Weedhopper JC-26-A Gypsy
When John Chotia revealed his new Gypsy at Oshkosh '80, it was to provide an easy-to-fly, simple-to-maintain, efficient airplane.
It's an ultralight aircraft that weighs. only 165 pounds, and because it can be footlaunched and recovered, it's in that special -unrecognized" category that the FAA has turned its back on, meaning it can be flown without an airworthiness certificate or a pilot's license.
The Gypsy is a very conventiowl taildragger, with responsive three-axis controls (the aileron, rudder and elevator surfaces are enormous),
Nevertheless, the Gypsy emerged full blown as a pilot's airplane and is intended to be used as a motorized glidder. its huge, high-lift wing gives it liftdrag ratio of 16:1 and a minimum sink rate of 165 fpm. The Chotia 460 engine, which weighs only 32 pounds and develops 25 hp, is ample to get any soaring pilot high into the thermals. Once there, it doesn't take much heat to keep the lightly loaded Gypsy going on up. Ridge soaring offers another good opportunity to lean into the wind for some free flying time. If you like cruising with the engine on, you'll find it takes a mere 2.5 hp to maintain the 35-40 mph cruise.
A high-wing, wire-braced monoplane with “bathtub” type fuselage/cockpit and conventional tail sur-faces. A discreet three-axis control system is operated by stick and rudder pedals. Aluminum tubing and wooden dowels are used in combination with styrofoam for ribs and fuselage pod structure. Wing and tail surfaces are covered with doped fabric. Openings in the floor of the cockpit allow for foot-launching. The engine and tail structure are at-tached to opposite ends of a single aluminum-tube boom. POWERPLANT: Chotia 460 mounted in tractor position ahead of the main wing. The Weedhopper two-blade, wooden propeller is turned by direct drive. Fuel is carried in a polyethylene tank inside the fuselage. The single-cylinder engine is hand-propped for starting and has a compression ratio of 10:1. LANDING GEAR: Conventional taildragger type with a steerable tailwheel attached to the rudder. Main wheels are 20-inch and the tailwheel is 6-inch. There are no brakes, and the main gear are solid mounted.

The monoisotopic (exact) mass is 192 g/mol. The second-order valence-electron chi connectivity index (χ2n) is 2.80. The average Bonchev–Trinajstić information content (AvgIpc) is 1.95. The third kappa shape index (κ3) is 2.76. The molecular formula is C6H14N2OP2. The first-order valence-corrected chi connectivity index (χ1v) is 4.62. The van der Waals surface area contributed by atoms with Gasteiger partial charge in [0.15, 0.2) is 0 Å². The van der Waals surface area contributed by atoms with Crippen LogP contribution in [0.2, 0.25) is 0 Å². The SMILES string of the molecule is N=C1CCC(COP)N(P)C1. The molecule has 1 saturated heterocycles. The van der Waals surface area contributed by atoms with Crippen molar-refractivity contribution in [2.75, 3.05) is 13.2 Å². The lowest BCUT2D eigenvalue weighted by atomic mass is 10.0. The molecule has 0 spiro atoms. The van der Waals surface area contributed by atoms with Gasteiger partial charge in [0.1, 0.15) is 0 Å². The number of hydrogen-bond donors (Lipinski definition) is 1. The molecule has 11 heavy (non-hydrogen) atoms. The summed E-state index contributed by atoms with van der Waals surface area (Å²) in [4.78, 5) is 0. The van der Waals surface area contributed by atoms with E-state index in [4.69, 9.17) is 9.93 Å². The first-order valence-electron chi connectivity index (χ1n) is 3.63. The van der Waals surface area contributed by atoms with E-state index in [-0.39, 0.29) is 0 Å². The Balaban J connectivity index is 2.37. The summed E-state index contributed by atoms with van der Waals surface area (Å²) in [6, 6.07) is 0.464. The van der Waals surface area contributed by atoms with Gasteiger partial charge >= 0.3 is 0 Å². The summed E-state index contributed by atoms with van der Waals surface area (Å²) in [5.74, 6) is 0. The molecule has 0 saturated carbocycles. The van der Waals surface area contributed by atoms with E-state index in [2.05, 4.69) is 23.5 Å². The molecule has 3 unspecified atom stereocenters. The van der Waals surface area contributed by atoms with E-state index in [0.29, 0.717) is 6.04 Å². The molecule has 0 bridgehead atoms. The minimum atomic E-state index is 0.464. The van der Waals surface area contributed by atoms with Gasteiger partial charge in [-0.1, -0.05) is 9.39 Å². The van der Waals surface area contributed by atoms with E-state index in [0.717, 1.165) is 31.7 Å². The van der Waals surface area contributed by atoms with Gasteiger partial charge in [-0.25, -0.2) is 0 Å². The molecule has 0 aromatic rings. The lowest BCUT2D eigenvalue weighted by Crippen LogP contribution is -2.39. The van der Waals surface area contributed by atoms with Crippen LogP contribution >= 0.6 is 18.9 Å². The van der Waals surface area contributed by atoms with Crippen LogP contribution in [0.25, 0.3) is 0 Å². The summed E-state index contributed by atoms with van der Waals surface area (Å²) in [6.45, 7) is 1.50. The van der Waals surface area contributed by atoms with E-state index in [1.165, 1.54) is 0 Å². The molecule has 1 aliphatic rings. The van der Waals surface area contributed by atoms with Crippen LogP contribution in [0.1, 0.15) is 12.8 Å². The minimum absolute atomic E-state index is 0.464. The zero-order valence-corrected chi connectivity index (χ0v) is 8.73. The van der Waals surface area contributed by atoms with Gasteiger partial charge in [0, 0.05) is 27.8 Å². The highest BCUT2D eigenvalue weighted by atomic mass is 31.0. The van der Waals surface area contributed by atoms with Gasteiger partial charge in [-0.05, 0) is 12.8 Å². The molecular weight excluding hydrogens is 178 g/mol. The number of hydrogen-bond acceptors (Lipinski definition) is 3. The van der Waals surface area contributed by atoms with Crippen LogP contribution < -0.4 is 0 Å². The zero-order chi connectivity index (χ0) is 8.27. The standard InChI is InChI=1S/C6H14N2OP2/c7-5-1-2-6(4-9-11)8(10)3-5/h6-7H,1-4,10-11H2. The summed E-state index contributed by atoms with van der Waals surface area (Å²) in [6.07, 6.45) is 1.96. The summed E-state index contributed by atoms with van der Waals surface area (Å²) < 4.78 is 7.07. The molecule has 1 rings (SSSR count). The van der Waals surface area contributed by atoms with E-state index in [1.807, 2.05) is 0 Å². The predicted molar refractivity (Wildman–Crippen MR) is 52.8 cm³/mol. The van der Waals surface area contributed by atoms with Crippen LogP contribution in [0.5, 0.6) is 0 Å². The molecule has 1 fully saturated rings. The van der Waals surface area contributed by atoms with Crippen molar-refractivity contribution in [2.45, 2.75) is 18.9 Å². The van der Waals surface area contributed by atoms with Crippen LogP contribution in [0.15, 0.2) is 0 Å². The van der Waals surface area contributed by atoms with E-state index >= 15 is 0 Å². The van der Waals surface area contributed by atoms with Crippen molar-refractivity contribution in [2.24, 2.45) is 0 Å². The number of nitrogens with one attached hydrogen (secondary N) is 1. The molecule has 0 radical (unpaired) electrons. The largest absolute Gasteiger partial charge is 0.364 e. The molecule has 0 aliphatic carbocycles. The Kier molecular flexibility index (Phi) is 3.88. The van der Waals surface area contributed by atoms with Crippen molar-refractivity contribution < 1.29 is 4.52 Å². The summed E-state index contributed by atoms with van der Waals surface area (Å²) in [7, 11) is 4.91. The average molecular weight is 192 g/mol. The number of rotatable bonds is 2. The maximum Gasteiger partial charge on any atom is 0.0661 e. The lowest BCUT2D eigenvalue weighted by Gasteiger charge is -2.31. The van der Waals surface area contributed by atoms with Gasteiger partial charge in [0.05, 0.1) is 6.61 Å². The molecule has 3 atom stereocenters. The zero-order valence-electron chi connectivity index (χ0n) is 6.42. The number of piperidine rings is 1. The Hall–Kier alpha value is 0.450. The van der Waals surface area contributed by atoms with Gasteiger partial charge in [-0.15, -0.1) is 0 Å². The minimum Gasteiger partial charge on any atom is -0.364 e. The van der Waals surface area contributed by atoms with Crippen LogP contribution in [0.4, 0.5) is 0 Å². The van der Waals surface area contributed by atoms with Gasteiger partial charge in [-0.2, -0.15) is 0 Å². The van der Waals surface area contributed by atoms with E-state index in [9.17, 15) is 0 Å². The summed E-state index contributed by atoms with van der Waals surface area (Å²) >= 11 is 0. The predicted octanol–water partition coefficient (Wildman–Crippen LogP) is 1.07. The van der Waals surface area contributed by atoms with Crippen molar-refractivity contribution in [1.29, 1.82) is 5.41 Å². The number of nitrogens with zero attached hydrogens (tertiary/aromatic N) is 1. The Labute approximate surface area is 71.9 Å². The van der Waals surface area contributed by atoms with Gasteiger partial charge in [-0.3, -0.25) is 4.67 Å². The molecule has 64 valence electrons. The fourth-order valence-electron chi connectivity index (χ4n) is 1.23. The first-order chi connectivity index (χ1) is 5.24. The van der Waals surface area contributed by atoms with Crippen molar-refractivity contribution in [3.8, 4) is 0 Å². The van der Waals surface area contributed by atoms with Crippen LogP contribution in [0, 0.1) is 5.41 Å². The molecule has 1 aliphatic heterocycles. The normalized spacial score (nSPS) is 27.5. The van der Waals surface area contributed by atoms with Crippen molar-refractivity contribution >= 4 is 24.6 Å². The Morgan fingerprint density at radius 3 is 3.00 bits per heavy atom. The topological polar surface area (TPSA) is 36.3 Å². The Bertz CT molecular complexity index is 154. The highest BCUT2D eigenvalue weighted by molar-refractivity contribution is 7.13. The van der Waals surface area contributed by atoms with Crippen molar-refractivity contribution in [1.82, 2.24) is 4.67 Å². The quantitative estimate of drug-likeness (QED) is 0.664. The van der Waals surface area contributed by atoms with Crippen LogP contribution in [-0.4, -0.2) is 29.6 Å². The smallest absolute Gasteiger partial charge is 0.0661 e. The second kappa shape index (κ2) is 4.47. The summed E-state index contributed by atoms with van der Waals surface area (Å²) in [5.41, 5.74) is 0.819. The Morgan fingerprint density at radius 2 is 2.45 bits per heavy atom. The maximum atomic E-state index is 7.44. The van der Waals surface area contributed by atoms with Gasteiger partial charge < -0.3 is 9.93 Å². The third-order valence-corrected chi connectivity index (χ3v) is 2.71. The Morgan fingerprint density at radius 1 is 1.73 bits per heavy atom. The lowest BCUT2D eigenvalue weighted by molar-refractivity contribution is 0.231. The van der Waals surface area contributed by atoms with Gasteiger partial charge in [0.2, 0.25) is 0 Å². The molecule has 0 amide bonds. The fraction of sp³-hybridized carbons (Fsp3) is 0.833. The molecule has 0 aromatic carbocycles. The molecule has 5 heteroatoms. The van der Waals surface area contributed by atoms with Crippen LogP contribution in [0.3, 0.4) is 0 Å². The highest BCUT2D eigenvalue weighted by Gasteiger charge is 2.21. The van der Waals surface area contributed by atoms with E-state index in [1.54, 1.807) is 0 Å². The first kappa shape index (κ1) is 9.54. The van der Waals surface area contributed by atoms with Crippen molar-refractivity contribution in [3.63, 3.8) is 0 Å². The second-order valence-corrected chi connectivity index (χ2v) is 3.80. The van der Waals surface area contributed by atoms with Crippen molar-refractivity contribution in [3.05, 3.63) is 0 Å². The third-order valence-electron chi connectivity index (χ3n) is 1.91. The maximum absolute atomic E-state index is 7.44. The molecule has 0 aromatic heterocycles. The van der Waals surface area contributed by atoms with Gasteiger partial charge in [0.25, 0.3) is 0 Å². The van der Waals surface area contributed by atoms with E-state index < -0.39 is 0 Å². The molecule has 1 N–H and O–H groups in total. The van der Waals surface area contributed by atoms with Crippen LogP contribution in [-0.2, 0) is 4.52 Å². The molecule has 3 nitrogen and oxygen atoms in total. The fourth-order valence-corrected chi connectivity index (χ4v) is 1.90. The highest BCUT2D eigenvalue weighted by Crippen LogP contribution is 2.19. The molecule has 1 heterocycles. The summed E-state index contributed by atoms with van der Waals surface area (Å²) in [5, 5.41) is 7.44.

In 1980 the full kit price was US$2995.
Cockpit space in the Gypsy is generous enough to accommodate a 6-foot-6-inch man with a portly frame. Visibility is incredible. While you're offered good protection from cold winds, the sides of the fuselage hold a low profile. There's also a large hole in the floor (for foot launching) that offers an
The aileron horn is activated by a pushrod that's linked to a bellcrank which is hooked to cables. One cable runs down to the control stick, the other goes across to the other aileron.
The Gypsy, created and sold in kit form by Weedhopper of Ogden, Utah, represents a new, significant break-through in ultralight aircraft design. it utilizes an aluminum frame, styrofoam ribs and fuselage, and the new Chotia 460 engine which develops 25 horsepower and weighs only 32 pounds.
Weedhopper offers the Gypsy as a kit that's complete with everything except glue and dope. It was created for easy construction: all components requiring bending, machining or sewing are treated at the factory. A drill guide is furnished to permit hand drills instead of a drill press.
Seamless, drawn 6061 T-6 aluminum tubing is used to form the basic structure of the Gypsy. Wooden dowels are' set inside the tubes at the attach points, and aircraft bolts are used in the joints. In some cases, premachined brackets, tabs or gussets are attached to accommodate struts, spans, cables, pushrods, etc., Ruggedness has been built into the design.
Making the wings is an agreeable matter of laying out the tubes in a rectangular shape, drilling holes for some pop rivets and bolts, fitting on the precut, extruded styrene foam ribs, and gluing on the capstrips. Then the 1.5 ounce Dacron sailplane cloth is glued on. Butyrate, dope gives color and a smoothness to the flying surfaces. Detailed, large-scale drawings and full instructions reduce the entire process to simply "counting numbers." For the rudder and elevator, you just sand to shape and glue on fiberglass cloth.
The control system follows the tradition for separate aileron, rudder and elevator linkage, Cables run from the control stick and rudder pedals to their respective horns and bell cranks. Everything in the control system is exposed, so you can easily see and closely inspect it. Any wear on the cables or attach points will show up immediately.
Because of the slow stall speed (22 mph), takeoffs and landings in a Gypsy are easy, even for a relatively inexperienced pilot.
Wingspan, 32 ft
Wing area, 144 sq.ft
Aspect ratio, 7.1
Overall length, 18.5 ft
Empty weight, 165 lb
Usable payload (include fuel), 250 lb
Wing loading, 2.31 lbs/sq.ft
L/D power-off glide ratio: 16.1
VNE: 65 kt / 75 mph / 120 kmh
Cruise speed (85% power), 60 mph (redline)
Stall: 22 kt / 25 mph / 41 kmh
Ap-proach speed, 30mph
Flair speed, 22 mph
Liftoff speed, 25 mph
Take-off distance (50ft obstacle): 100 ft / 30 m
Landing distance (50ft obstacle): 35 ft / 11 m
Rate of climb, 400-600 fpm
Fuel capacity, 2.5 Usgal
Range at cruise, 60 mi
Engine displacement, 456cc
Rated HP, 30 hp
Static thrust 140-150 lb
Cockpit width, 24 in